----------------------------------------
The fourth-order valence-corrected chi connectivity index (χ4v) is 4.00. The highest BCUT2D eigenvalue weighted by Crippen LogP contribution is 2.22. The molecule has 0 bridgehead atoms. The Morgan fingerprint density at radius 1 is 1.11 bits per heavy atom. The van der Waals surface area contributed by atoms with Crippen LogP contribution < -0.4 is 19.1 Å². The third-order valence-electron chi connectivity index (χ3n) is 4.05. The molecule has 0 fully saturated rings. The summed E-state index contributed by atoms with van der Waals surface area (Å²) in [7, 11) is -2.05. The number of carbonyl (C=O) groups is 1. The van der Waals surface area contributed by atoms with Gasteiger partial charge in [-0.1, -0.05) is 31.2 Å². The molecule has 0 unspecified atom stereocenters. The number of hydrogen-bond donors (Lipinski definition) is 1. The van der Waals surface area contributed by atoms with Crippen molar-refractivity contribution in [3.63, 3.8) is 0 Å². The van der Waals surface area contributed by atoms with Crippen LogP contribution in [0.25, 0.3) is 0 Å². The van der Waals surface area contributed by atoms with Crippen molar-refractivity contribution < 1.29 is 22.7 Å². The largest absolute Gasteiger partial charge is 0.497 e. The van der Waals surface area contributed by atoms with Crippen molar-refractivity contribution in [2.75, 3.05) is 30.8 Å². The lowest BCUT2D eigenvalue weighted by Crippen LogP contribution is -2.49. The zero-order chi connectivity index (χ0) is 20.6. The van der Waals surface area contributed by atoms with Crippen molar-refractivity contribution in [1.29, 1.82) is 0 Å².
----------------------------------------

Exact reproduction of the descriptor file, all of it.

The fourth-order valence-corrected chi connectivity index (χ4v) is 4.00. The highest BCUT2D eigenvalue weighted by Crippen LogP contribution is 2.22. The molecule has 0 bridgehead atoms. The Morgan fingerprint density at radius 1 is 1.11 bits per heavy atom. The van der Waals surface area contributed by atoms with Crippen LogP contribution < -0.4 is 19.1 Å². The third-order valence-electron chi connectivity index (χ3n) is 4.05. The molecule has 0 fully saturated rings. The summed E-state index contributed by atoms with van der Waals surface area (Å²) in [7, 11) is -2.05. The number of carbonyl (C=O) groups is 1. The van der Waals surface area contributed by atoms with Gasteiger partial charge in [-0.1, -0.05) is 31.2 Å². The molecule has 0 unspecified atom stereocenters. The number of hydrogen-bond donors (Lipinski definition) is 1. The van der Waals surface area contributed by atoms with Crippen molar-refractivity contribution in [3.63, 3.8) is 0 Å². The van der Waals surface area contributed by atoms with Crippen LogP contribution in [0.25, 0.3) is 0 Å². The van der Waals surface area contributed by atoms with Crippen molar-refractivity contribution < 1.29 is 22.7 Å². The largest absolute Gasteiger partial charge is 0.497 e. The van der Waals surface area contributed by atoms with Crippen molar-refractivity contribution in [2.75, 3.05) is 30.8 Å². The lowest BCUT2D eigenvalue weighted by Crippen LogP contribution is -2.49. The zero-order chi connectivity index (χ0) is 20.6. The van der Waals surface area contributed by atoms with Crippen molar-refractivity contribution in [1.29, 1.82) is 0 Å².